Box mybox = new Box(); // create a Box object called mybox

 

After this statement executes, mybox will be an instance of Box. Thus, it will have “physical” reality. For the moment, don’t worry about the details of this statement.

As mentioned earlier, each time you create an instance of a class, you are creating an object that contains its own copy of each instance variable defined by the class. Thus, every Box object will contain its own copies of the instance variables width, height, and depth. To access these variables, you will use the dot (.) operator. The dot operator links the name of the object with the name of an instance variable. For example, to assign the width variable of mybox the value 100, you would use the following statement:

 

mybox.width = 100;

 

This statement tells the compiler to assign the copy of width that is contained within the mybox object the value of 100. In general, you use the dot operator to access both the instance variables and the methods within an object. One other point: Although commonly referred to as the dot operator, the formal specification for Java categorizes the . as a separator. However, since the use of the term “dot operator” is widespread, it is used in this book.

Here is a complete program that uses the Box class:

 

/* A program that uses the Box class.

 

Call this file BoxDemo.java

 

*/

 

class Box { double width; double height; double depth;

 

}

 

// This class declares an object of type Box. class BoxDemo {

 

public static void main(String args[]) { Box mybox = new Box();

 

double vol;

 

assign values to mybox's instance variables mybox.width = 10;

 

mybox.height = 20; mybox.depth = 15;

 

compute volume of box

 

vol = mybox.width * mybox.height * mybox.depth;

 

System.out.println("Volume is " + vol);

 

}

 

}

You should call the file that contains this program BoxDemo.java, because the main( ) method is in the class called BoxDemo, not the class called Box. When you compile this program, you will find that two .class files have been created, one for Box and one for BoxDemo. The Java compiler automatically puts each class into its own .class file. It is not necessary for both the Box and the BoxDemo class to actually be in the same source file. You could put each class in its own file, called Box.java and BoxDemo.java, respectively.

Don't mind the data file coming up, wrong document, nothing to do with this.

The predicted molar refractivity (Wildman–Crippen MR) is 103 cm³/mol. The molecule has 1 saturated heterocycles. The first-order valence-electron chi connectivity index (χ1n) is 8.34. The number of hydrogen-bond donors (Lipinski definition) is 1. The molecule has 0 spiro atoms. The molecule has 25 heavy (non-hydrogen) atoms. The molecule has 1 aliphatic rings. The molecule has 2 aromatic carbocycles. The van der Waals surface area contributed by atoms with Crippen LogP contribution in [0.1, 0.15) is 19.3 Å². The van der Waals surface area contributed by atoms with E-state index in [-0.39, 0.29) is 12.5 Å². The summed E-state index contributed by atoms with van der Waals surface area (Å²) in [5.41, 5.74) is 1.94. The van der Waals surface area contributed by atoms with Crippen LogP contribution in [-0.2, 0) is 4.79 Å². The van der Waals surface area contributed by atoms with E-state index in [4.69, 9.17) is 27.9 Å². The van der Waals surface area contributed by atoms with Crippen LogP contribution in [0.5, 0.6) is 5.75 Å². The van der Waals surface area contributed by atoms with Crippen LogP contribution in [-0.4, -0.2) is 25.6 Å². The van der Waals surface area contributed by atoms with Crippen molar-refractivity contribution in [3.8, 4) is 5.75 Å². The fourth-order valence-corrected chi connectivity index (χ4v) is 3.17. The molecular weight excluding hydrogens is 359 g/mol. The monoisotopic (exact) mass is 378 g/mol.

To run this program, you must execute BoxDemo.class. When you do, you will see the following output:

 

Volume is 3000.0

 

As stated earlier, each object has its own copies of the instance variables. This means that if you have two Box objects, each has its own copy of depth, width, and height. It is important to understand that changes to the instance variables of one object have no effect on the instance variables of another. For example, the following program declares two Box objects:

 

 

// This program declares two Box objects.

 

class Box { double width; double height; double depth;

 

}

 

class BoxDemo2 {

 

public static void main(String args[]) { Box mybox1 = new Box();

 

Box mybox2 = new Box(); double vol;

 

// assign values to mybox1's instance variables mybox1.width = 10;

 

mybox1.height = 20; mybox1.depth = 15;

 

/* assign different values to mybox2's instance variables */

 

mybox2.width = 3; mybox2.height = 6; mybox2.depth = 9;

 

// compute volume of first box

 

vol = mybox1.width * mybox1.height * mybox1.depth; System.out.println("Volume is " + vol);

 

// compute volume of second box

 

vol = mybox2.width * mybox2.height * mybox2.depth; System.out.println("Volume is " + vol);

}

 

}

 

The output produced by this program is shown here:

 

 

Volume is 3000.0

 

Volume is 162.0

 

As you can see, mybox1’s data is completely separate from the data contained in mybox2.


Study Material, Lecturing Notes, Assignment, Reference, Wiki description explanation, brief detail


Copyright © 2018-2020 BrainKart.com; All Rights Reserved. Developed by Therithal info, Chennai.